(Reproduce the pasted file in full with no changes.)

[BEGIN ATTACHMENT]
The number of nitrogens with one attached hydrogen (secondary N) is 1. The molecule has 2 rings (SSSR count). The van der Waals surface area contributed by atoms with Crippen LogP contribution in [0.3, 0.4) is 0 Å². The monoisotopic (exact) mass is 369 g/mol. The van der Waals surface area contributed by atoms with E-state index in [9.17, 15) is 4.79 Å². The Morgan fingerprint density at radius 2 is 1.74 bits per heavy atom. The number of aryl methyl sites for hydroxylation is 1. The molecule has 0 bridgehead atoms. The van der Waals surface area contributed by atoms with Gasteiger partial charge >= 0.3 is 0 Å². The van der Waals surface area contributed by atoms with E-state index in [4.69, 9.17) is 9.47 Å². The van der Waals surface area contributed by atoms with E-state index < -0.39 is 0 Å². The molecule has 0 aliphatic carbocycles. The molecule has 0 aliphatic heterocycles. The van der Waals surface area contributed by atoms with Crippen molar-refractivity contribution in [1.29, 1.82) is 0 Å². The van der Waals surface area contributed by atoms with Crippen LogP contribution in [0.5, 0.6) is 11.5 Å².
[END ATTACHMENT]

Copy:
The number of nitrogens with one attached hydrogen (secondary N) is 1. The molecule has 2 rings (SSSR count). The van der Waals surface area contributed by atoms with Crippen LogP contribution in [0.3, 0.4) is 0 Å². The monoisotopic (exact) mass is 369 g/mol. The van der Waals surface area contributed by atoms with E-state index in [9.17, 15) is 4.79 Å². The Morgan fingerprint density at radius 2 is 1.74 bits per heavy atom. The number of aryl methyl sites for hydroxylation is 1. The molecule has 0 bridgehead atoms. The van der Waals surface area contributed by atoms with Gasteiger partial charge >= 0.3 is 0 Å². The van der Waals surface area contributed by atoms with E-state index in [4.69, 9.17) is 9.47 Å². The van der Waals surface area contributed by atoms with E-state index < -0.39 is 0 Å². The molecule has 0 aliphatic carbocycles. The molecule has 0 aliphatic heterocycles. The van der Waals surface area contributed by atoms with Crippen molar-refractivity contribution in [1.29, 1.82) is 0 Å². The van der Waals surface area contributed by atoms with Crippen LogP contribution in [0.5, 0.6) is 11.5 Å².